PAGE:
Category: 

What Is a Soutache?

Article Details
  • Written By: Alyssa Simon
  • Edited By: Jenn Walker
  • Last Modified Date: 20 July 2014
  • Copyright Protected:
    2003-2014
    Conjecture Corporation
  • Print this Article
Free Widgets for your Site/Blog
Almost one-third of 18 - 34 year olds in the U.S. live with their parents.   more...

July 31 ,  1991 :  The US and the Soviet Union signed the START - a treaty that would reduce nuclear arms by 35%.  more...

A soutache is braided trim used to decorate clothing, fabric upholstery or drapery. When worn on a military uniform, it often signifies the wearer's rank. It is also a bookbinder's term for the thin braid applied to the top and bottom of the inside of a book's spine to secure its pages.

A soutache is most commonly braided in a herringbone pattern. Two threads are placed on opposite sides of a cord and, starting with the left thread, it is placed over the middle cord and right thread. Then alternating with the right one, the pattern continues until a braid is formed. This design is called a French herringbone pattern. A Dutch herringbone pattern is when the threads are placed underneath the cord and opposite thread.

The braided trim may also be used to hide a seam in a piece of clothing as well as for decoration. Some modern uses for a soutache braid include covering the hem of a bridal veil or making loop or flower patterns on a piece of fabric. To make a loop pattern, the threads that wrap the cord are unraveled and the cord is pulled down with one hand while the threads are pushed up with the other hand. This is done until a loop is formed. The design may be repeated and then sewn to the fabric by hand or with a sewing machine.

Ad

Soutache is a French word thought to have been first used in the mid 1800's. It comes from the Hungarian word sujtas, which means braid used for trimming. Another word for soutache is galloon, which is also French and comes from the 16th century. It is derived from gallonner and means to embellish or adorn with lace.

The threads used to make a soutache come in many colors and are often made of natural fabrics such as silk and wool. Synthetic and semi-synthetic fibers such as rayon may also be used as well as metallic threads of silver or gold. As military styles go in and out of fashion, the decorative braids may be seen adorning jackets and coats as well as epaulets, fabric or metal trim sewn onto a garment's shoulders.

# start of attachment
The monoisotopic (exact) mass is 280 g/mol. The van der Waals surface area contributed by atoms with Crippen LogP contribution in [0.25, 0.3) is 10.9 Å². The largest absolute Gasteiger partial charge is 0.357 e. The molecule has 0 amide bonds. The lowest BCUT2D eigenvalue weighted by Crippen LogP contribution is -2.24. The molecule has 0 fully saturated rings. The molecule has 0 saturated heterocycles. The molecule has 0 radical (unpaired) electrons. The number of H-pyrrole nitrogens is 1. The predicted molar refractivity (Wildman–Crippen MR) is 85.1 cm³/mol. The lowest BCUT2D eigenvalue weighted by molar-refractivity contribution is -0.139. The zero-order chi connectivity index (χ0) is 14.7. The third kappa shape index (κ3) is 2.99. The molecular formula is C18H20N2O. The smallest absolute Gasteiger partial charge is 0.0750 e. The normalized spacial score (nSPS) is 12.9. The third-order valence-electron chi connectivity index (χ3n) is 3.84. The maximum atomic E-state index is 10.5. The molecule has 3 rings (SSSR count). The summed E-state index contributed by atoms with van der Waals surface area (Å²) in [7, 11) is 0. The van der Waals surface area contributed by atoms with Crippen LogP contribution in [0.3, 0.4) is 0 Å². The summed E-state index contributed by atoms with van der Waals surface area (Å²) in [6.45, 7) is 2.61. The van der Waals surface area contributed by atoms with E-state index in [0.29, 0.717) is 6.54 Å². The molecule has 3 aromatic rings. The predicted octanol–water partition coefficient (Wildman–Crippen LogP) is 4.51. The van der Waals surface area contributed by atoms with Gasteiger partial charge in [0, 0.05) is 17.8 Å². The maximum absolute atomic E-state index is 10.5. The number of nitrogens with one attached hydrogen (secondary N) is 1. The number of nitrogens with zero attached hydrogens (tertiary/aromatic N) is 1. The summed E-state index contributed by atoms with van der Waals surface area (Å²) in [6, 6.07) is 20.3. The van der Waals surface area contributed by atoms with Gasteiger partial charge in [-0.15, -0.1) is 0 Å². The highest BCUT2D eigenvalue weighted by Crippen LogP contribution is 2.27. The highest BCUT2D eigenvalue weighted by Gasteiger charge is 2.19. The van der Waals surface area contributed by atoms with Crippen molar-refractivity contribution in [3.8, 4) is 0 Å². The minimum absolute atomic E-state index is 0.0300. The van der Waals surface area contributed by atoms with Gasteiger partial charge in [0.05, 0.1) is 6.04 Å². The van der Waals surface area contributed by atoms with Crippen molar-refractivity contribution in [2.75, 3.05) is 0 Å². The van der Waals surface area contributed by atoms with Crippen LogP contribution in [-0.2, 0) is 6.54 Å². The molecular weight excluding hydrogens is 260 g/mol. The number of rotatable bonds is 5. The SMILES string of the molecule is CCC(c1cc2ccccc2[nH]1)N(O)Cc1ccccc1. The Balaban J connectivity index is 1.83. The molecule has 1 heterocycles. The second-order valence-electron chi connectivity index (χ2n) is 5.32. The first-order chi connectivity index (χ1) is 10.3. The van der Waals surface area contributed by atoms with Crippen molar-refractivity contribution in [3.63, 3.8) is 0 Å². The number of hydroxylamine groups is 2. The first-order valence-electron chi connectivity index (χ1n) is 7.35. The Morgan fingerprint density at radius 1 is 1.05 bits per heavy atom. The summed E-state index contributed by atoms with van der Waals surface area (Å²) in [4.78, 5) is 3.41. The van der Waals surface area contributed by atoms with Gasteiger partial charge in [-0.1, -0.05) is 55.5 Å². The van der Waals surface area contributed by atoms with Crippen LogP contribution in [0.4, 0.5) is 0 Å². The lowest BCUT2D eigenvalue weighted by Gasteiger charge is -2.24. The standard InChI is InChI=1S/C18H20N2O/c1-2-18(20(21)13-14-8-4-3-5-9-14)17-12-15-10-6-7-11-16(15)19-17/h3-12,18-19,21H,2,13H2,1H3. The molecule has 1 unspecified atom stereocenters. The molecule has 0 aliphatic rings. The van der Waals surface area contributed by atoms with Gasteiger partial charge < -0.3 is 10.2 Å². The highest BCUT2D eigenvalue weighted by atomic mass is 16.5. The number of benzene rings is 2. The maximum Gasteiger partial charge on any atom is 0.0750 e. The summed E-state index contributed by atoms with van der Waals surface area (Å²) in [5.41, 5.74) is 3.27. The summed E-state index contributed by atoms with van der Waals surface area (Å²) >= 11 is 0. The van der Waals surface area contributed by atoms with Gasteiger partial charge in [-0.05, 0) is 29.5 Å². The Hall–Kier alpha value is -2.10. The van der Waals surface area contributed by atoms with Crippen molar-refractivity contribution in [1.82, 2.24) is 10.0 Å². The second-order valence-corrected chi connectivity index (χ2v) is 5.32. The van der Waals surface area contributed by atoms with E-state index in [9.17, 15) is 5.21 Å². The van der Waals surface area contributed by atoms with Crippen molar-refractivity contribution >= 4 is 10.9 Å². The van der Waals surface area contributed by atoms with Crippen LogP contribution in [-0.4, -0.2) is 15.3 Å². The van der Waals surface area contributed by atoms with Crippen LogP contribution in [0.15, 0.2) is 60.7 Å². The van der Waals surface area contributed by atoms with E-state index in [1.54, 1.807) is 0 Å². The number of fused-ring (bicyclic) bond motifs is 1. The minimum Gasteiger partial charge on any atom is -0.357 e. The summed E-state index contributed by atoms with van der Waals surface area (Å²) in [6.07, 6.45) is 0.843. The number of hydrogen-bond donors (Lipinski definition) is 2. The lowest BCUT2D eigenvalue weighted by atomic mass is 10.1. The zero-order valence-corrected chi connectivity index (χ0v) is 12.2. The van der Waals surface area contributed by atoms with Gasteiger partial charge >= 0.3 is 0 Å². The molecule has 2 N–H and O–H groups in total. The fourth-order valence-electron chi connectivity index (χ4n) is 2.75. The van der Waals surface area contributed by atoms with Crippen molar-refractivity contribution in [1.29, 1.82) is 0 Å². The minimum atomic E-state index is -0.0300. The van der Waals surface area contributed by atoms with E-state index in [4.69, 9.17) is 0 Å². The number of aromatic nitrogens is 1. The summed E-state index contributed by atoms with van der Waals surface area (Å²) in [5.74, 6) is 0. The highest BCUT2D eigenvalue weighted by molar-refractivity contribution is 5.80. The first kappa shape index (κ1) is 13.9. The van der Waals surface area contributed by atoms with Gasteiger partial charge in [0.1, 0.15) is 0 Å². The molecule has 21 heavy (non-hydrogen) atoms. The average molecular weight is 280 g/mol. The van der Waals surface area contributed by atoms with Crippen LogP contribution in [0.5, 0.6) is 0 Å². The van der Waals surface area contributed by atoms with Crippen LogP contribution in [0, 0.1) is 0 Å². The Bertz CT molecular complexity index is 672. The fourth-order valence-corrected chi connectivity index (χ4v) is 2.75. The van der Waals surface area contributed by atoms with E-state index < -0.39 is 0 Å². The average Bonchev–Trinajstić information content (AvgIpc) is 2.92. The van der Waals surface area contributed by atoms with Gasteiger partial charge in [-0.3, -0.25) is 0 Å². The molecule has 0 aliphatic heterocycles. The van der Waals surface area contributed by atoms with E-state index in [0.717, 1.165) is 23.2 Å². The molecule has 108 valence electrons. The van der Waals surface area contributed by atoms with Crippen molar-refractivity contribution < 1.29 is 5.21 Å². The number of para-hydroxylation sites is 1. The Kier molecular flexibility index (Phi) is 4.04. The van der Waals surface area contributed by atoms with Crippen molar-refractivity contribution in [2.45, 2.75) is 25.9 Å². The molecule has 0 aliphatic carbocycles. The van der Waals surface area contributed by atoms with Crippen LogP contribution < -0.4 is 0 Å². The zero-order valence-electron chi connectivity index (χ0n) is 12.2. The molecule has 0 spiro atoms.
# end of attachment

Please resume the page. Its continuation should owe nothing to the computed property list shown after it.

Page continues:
Cotton caftans and tunics often have soutache embroidery as well and have been traditionally worn by people all over the world, including Russia, West Africa and Morocco. Mariachi uniforms, worn by musicians who play the music originating from Jalisco, Mexico, are known for their colorful soutache braided designs as well.

Ad

Discuss this Article

Sara007
Post 5

If you have a chance to visit Mexico picking up some of their colorful soutache work is a must. While you probably have seen it in the Mariachi uniforms as mentioned in the article, you can also pick up various pieces of clothing and beautiful hats that have the same look as the uniforms.

Most of the clothing that is sold to tourists is quite inexpensive and light so it is comfortable in the hot local weather. It is often hand made and you can check the label or ask to make sure it is locally produced. Buying soutache detailed products is a great way to support the locals and also get a great souvenir.

manykitties2
Post 4

If you are looking for an elegant and unique look, getting a soutache on your bridal veil could be just the ticket. I find that the delicate braided trim can look gorgeous when done in a silvery color or simple white.

If you are not sure about this look you should head into your local bridal shop and ask them to show you some veils with the soutache trim. Usually they will have a few in the shop.

I chose this look for myself because not only did it look clean, but also the slight weight of the soutache seemed to make the veil hang better.

parklinkz
Post 3

@qwertyq – It’s my guess that it came from Hungary, since the French term is derived from a Hungarian word, as described in the article. If you’re wondering how the soutache has made its way all over the globe, even showing up in Mexico, which is far from France, I have a theory.

France, like many European countries, used to explore the world in search of new riches and lands to conquer. While they explored, they taught their beliefs and traditions to the people they met or defeated. It’s very possible that soutache was distributed around the world in this way.

qwertyq
Post 2

@smartypantz – Thank you for mentioning the jewelry. I just looked it up online and you’re right; it’s very beautiful!

The article says that people in several countries wear soutache on their clothing. That makes me wonder where it came from in the first place. Since the origin of the word is French, did it come from France?

smartypantz
Post 1

Did you know there is also soutache jewelry? I have tons of it! Soutache jewelry is so elegant and beautiful and intricately designed, it’s the only jewelry I’ll wear. The best part is that nobody else in my city wears it, so I get compliments all the time!

My favorite piece in my collection is a silk necklace. It has shiny glass beads embedded in the part that goes around your neck. The front is a majestic flower, made completely out of soutache! A pendant dangles from the flower, too.

I have no idea how anyone can make such a beautiful, amazing work of art, but I love my soutache jewelry so much!

Post your comments

Post Anonymously

Login

username
password
forgot password?

Register

username
password
confirm
email